July 24, 2007

7 January 1807 by Elizabeth Macarthur

Merino ram

I must count the people working for us - it always seems someone new is appearing and so far as I can tell, no one is leaving. Mr. Marsden was mentioning the other day that, by luck and observation, very good servants are found and retained and I think him right. We have a few more than 40 people working on the farm here, with another dozen with various house duties - and any number on the farms. John pays for them all - the new grant will receive kept labourers, but one never knows if the type allowed us will be suitable. I need good shepherds and they prove hard to find - and those that are found have recently been moved to the Hawkesbury, by order. We have 5 rams that need to tup with about 1000 ewes, but we don't want to tire them out or see them reduced in value - by careful breeding, we may have more suitable rams in seven seasons, and too many mistakes now would put that program back dreadfully.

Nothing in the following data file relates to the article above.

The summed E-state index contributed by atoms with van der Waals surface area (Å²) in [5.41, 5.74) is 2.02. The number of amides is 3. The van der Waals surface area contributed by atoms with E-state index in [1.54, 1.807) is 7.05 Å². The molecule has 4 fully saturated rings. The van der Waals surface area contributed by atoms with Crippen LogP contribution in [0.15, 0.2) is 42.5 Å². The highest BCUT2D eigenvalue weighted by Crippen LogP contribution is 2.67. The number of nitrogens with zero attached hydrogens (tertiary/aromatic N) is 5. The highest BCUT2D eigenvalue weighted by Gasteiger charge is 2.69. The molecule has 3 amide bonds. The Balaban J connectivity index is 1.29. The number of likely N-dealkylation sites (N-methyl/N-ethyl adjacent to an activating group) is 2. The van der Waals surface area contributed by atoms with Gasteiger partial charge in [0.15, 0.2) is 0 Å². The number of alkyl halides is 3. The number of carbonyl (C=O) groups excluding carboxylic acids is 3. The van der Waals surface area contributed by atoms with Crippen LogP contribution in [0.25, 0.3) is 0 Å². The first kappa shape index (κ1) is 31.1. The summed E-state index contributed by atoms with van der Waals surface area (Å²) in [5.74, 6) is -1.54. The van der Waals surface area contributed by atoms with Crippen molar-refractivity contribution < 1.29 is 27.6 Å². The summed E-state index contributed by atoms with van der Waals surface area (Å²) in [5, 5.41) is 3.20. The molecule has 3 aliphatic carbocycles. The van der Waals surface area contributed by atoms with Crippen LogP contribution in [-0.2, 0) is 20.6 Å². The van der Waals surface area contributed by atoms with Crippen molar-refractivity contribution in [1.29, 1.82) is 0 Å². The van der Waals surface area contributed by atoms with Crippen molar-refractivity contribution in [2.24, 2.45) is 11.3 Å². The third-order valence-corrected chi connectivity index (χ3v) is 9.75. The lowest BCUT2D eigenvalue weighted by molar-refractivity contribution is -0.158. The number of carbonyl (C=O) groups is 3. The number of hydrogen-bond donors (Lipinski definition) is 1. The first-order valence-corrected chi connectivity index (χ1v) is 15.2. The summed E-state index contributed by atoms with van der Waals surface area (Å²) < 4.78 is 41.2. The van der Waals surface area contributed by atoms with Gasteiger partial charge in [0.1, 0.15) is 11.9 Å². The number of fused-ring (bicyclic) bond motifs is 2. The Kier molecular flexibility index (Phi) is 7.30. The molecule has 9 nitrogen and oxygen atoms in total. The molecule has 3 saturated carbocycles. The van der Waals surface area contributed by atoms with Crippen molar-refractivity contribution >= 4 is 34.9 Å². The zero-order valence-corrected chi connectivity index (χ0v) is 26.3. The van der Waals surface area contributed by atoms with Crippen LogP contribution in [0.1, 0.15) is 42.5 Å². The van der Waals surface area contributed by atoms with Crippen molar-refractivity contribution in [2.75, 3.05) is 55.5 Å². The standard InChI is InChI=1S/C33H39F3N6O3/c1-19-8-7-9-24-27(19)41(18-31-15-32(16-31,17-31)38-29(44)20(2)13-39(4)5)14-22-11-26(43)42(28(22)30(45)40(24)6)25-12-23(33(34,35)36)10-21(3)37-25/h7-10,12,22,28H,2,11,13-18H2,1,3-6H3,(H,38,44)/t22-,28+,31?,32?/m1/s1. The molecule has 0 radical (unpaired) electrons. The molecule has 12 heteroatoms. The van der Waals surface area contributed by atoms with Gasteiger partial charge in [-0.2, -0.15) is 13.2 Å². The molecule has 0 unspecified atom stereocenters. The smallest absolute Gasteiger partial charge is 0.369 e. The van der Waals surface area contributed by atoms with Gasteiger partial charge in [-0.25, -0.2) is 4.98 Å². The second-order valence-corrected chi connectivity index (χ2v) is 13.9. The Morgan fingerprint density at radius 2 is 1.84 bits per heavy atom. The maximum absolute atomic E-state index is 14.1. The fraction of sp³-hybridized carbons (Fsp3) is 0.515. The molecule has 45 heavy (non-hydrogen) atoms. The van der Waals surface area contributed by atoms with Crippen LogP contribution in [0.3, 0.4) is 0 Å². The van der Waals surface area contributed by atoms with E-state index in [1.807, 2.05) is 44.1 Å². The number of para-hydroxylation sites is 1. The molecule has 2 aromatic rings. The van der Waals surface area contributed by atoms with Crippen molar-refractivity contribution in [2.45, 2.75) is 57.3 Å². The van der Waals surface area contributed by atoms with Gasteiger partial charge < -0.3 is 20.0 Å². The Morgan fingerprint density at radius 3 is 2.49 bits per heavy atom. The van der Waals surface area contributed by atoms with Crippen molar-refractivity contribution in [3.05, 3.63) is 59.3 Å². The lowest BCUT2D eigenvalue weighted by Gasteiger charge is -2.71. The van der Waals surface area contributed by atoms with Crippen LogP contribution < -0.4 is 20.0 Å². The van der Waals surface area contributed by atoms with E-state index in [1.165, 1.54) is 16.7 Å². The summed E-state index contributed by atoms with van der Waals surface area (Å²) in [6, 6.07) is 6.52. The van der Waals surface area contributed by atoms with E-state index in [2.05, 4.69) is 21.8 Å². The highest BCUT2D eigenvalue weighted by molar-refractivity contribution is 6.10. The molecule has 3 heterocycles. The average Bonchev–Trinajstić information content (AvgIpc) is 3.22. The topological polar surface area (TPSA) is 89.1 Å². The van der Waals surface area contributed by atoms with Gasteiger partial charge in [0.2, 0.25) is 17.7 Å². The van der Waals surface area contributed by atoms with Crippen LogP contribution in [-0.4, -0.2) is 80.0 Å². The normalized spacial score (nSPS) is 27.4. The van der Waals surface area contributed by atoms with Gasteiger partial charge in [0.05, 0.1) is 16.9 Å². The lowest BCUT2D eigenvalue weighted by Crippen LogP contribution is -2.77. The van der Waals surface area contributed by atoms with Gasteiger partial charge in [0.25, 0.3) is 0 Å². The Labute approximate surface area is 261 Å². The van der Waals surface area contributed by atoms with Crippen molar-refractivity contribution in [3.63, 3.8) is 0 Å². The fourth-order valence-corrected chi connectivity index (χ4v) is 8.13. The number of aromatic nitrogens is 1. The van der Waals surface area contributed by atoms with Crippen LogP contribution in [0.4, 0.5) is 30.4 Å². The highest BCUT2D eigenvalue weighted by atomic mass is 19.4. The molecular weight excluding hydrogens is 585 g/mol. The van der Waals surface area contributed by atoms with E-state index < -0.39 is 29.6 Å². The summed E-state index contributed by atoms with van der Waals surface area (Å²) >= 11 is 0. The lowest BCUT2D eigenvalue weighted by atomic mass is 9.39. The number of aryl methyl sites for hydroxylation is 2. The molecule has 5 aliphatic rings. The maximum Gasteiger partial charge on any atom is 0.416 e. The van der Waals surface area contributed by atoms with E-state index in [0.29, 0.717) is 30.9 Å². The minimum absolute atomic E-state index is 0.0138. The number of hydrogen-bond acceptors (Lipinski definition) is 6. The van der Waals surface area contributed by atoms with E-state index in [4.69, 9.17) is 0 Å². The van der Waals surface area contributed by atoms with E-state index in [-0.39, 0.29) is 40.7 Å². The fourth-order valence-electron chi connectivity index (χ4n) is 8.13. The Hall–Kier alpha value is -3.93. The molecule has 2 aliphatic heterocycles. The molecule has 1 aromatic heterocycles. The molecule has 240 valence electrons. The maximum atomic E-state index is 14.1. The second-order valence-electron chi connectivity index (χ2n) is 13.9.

The weather remains very hot and smoke appeared above the ridge towards Toongabbie, so it appears more of the terrible fires that strike the forest here may have sprung up. Our wells - there are two house wells - would only yield buckets, so naturally I worry when that smoke appears.
Perhaps today would be a good day to reckon for whom this diary is written - I tell too much of my closest thoughts to pass it on to the children, and no-one wants to read the vague scribblings of an untutored girl at the end of the world, so perhaps it can remain my own personal sounding block. If the heat does not wilt me, perhaps I will write again tonight.

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